Copy of Copy of LEGACY FUNRAISING IS

Legacy Fundraising in 5 steps

March is Free Wills Month. More than half of UK adults don’t have a will and this month it’s possible to get a solicitor-written will in return for a small charity donation.

The publicity behind this campaign and Remember a Charity Week later in the year, is a great way for you to introduce/promote a legacy option in your fundraising messages. Here are the fundamentals to get you started:

  1. change the narrative because legacies are not about death – a gift to charity makes a lasting difference, not only for the next generation but for future generations https://stephenwgeorge.com/10-of-the-best-words-to-use-in-legacy-fundraising/2
  2. make it normal by including legacy fundraising in your everyday supporter conversations, emails and charity literature and on your website https://legacyvoice.co.uk/legacy-fundraising-tip-drip-your-legacy-message/
  3. tell stories to help your supporters see the difference their #legacy gift will make and include in all your charity fundraising marketing materials  https://www.goodworksco.ca/upon-time-telling-perfect-legacy-gift-story/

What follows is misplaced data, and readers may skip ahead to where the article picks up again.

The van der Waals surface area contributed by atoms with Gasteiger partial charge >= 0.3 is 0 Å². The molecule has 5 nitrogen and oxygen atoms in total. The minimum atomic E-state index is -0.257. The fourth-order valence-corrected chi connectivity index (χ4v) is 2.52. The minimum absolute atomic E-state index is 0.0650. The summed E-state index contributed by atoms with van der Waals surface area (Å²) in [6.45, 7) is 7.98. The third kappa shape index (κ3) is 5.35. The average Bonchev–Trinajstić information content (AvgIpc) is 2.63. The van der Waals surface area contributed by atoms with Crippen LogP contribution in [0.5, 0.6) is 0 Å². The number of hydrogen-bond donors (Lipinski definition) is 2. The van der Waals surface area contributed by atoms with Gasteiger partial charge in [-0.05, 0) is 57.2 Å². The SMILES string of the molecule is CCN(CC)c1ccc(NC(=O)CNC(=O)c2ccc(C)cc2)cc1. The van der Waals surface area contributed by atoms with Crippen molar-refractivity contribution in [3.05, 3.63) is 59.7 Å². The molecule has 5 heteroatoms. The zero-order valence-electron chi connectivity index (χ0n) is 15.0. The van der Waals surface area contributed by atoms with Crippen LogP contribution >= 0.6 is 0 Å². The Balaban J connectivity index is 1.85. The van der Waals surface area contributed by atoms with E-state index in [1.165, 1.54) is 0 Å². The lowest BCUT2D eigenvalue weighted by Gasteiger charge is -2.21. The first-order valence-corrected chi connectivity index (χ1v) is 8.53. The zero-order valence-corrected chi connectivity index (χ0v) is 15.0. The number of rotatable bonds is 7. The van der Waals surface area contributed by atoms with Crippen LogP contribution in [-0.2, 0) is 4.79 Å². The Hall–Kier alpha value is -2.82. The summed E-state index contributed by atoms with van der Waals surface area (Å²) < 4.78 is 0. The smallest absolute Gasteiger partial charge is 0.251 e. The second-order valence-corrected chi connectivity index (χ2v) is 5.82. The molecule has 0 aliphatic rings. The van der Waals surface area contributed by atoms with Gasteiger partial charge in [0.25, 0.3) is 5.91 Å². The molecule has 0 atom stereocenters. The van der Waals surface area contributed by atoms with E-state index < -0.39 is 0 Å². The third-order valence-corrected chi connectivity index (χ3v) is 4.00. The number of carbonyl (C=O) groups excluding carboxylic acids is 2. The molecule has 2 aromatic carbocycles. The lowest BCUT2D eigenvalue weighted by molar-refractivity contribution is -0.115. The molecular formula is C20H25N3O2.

4. make it easy for your supporters to find the information on your website or ask you a question https://blog.justgiving.com/5-charities-with-stand-out-online-legacy-fundraising
  5. watch the video from Directory of Social Change https://youtu.be/wmY4T57GvAM

Remember that as fundraisers you should be aware of the law – the Fundraising Regulator has the specifics regarding legacies https://www.fundraisingregulator.org.uk/code/specific-fundraising-methods/legacies

#DontSufferinSilence

Time to Talk 2021

Talking about your feelings can help you stay in good mental health. Talking about your feelings isn’t a sign of weakness. Talking about your feelings is part of taking charge of your well being and doing what you can to stay healthy.

At the moment we are all worried. Don’t suffer in silence – talk to someone:

Carers Support

Befriending and Loneliness

Mental Health

Domestic Abuse

If you are in crisis please call the Crisis Mental Health Helpline 0800 915 4644 – open 24 hours a day, 365 days a year for mental health advice and support

make it easy (1)

Social media – make it easy!

You want to inspire and motivate your audience to get involved with your charity by posting great social media with valuable content. You need engagement, retweets, likes, shares, followers, and all the other good things that comes with a successful social media profile. So the question is, what kind of social media content gets that kind of love and gives you the most value?

Who is your audience?

This is a group of people that you’ve identified that you want to appeal to and who are most likely to be interested in your charity. Your audience can be based on location, age, employment or behavior. Look at other similar charities to yours. What content are they publishing? What kind of voice are they using? Who are they appealing to? What’s their call to action?

What is your goal for the social media post/campaign?